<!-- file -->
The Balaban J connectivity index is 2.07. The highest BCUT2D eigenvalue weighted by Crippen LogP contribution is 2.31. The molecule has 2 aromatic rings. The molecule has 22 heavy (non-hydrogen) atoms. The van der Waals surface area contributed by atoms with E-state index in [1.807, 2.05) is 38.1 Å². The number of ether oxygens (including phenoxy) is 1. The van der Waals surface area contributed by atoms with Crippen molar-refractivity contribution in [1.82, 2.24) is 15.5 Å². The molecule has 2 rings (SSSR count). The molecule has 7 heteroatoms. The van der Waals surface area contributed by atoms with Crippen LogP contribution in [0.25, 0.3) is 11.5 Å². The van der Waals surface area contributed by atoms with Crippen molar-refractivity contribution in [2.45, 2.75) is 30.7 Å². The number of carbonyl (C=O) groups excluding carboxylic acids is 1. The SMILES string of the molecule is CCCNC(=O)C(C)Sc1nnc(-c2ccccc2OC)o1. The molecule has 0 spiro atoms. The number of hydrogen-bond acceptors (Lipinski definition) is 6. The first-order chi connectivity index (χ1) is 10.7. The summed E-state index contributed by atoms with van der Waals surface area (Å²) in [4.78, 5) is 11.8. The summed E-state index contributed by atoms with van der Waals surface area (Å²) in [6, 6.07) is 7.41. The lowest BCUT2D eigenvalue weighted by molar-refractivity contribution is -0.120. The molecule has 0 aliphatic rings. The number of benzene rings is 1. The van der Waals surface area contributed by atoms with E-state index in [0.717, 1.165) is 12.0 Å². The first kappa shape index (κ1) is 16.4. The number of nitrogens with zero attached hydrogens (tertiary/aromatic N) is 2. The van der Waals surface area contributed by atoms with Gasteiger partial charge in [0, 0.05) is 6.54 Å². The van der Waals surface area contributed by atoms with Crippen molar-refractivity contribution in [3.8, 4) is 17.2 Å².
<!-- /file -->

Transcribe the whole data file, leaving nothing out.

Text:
The Balaban J connectivity index is 2.07. The highest BCUT2D eigenvalue weighted by Crippen LogP contribution is 2.31. The molecule has 2 aromatic rings. The molecule has 22 heavy (non-hydrogen) atoms. The van der Waals surface area contributed by atoms with E-state index in [1.807, 2.05) is 38.1 Å². The number of ether oxygens (including phenoxy) is 1. The van der Waals surface area contributed by atoms with Crippen molar-refractivity contribution in [1.82, 2.24) is 15.5 Å². The molecule has 2 rings (SSSR count). The molecule has 7 heteroatoms. The van der Waals surface area contributed by atoms with Crippen LogP contribution in [0.25, 0.3) is 11.5 Å². The van der Waals surface area contributed by atoms with Crippen molar-refractivity contribution in [2.45, 2.75) is 30.7 Å². The number of carbonyl (C=O) groups excluding carboxylic acids is 1. The SMILES string of the molecule is CCCNC(=O)C(C)Sc1nnc(-c2ccccc2OC)o1. The molecule has 0 spiro atoms. The number of hydrogen-bond acceptors (Lipinski definition) is 6. The first-order chi connectivity index (χ1) is 10.7. The summed E-state index contributed by atoms with van der Waals surface area (Å²) in [4.78, 5) is 11.8. The summed E-state index contributed by atoms with van der Waals surface area (Å²) in [6, 6.07) is 7.41. The lowest BCUT2D eigenvalue weighted by molar-refractivity contribution is -0.120. The molecule has 0 aliphatic rings. The number of benzene rings is 1. The van der Waals surface area contributed by atoms with E-state index in [0.717, 1.165) is 12.0 Å². The first kappa shape index (κ1) is 16.4. The number of nitrogens with zero attached hydrogens (tertiary/aromatic N) is 2. The van der Waals surface area contributed by atoms with Gasteiger partial charge in [0, 0.05) is 6.54 Å². The van der Waals surface area contributed by atoms with Crippen molar-refractivity contribution in [3.8, 4) is 17.2 Å².